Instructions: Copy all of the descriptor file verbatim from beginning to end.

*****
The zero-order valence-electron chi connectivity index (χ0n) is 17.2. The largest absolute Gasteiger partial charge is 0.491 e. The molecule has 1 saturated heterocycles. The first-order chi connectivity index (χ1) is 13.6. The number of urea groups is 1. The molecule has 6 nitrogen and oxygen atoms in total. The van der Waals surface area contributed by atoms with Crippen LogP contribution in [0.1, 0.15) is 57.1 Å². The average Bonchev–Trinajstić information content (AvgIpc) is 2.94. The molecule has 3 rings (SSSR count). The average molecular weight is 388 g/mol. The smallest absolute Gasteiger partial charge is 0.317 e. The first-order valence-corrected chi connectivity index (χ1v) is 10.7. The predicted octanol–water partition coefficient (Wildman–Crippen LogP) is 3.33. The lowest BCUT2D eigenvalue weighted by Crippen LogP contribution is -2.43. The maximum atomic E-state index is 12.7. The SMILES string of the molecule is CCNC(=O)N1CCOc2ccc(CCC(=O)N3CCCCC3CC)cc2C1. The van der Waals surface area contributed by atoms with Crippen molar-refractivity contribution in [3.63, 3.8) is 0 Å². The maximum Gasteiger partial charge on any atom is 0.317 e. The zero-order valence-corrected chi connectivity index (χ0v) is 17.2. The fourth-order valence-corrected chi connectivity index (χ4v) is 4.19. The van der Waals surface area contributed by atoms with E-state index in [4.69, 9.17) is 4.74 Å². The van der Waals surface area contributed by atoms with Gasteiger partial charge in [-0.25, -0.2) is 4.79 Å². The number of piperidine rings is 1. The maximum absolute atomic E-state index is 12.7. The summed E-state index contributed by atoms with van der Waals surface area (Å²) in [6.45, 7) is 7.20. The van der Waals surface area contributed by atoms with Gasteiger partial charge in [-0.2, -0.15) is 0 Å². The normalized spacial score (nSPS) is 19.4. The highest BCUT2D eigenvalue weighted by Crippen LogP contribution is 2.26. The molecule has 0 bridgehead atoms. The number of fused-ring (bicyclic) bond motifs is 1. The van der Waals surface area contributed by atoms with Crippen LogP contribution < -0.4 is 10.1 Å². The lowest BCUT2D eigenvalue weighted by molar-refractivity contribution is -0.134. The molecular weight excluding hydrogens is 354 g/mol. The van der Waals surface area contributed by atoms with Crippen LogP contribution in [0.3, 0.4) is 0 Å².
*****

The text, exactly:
The zero-order valence-electron chi connectivity index (χ0n) is 17.2. The largest absolute Gasteiger partial charge is 0.491 e. The molecule has 1 saturated heterocycles. The first-order chi connectivity index (χ1) is 13.6. The number of urea groups is 1. The molecule has 6 nitrogen and oxygen atoms in total. The van der Waals surface area contributed by atoms with Crippen LogP contribution in [0.1, 0.15) is 57.1 Å². The average Bonchev–Trinajstić information content (AvgIpc) is 2.94. The molecule has 3 rings (SSSR count). The average molecular weight is 388 g/mol. The smallest absolute Gasteiger partial charge is 0.317 e. The first-order valence-corrected chi connectivity index (χ1v) is 10.7. The predicted octanol–water partition coefficient (Wildman–Crippen LogP) is 3.33. The lowest BCUT2D eigenvalue weighted by Crippen LogP contribution is -2.43. The maximum atomic E-state index is 12.7. The SMILES string of the molecule is CCNC(=O)N1CCOc2ccc(CCC(=O)N3CCCCC3CC)cc2C1. The van der Waals surface area contributed by atoms with Crippen molar-refractivity contribution in [3.63, 3.8) is 0 Å². The maximum Gasteiger partial charge on any atom is 0.317 e. The zero-order valence-corrected chi connectivity index (χ0v) is 17.2. The fourth-order valence-corrected chi connectivity index (χ4v) is 4.19. The van der Waals surface area contributed by atoms with E-state index in [4.69, 9.17) is 4.74 Å². The van der Waals surface area contributed by atoms with Gasteiger partial charge in [-0.25, -0.2) is 4.79 Å². The number of piperidine rings is 1. The maximum absolute atomic E-state index is 12.7. The summed E-state index contributed by atoms with van der Waals surface area (Å²) in [6.45, 7) is 7.20. The van der Waals surface area contributed by atoms with Gasteiger partial charge in [-0.2, -0.15) is 0 Å². The normalized spacial score (nSPS) is 19.4. The highest BCUT2D eigenvalue weighted by Crippen LogP contribution is 2.26. The molecule has 0 bridgehead atoms. The number of fused-ring (bicyclic) bond motifs is 1. The van der Waals surface area contributed by atoms with Crippen LogP contribution < -0.4 is 10.1 Å². The lowest BCUT2D eigenvalue weighted by molar-refractivity contribution is -0.134. The molecular weight excluding hydrogens is 354 g/mol. The van der Waals surface area contributed by atoms with Crippen LogP contribution in [0.3, 0.4) is 0 Å².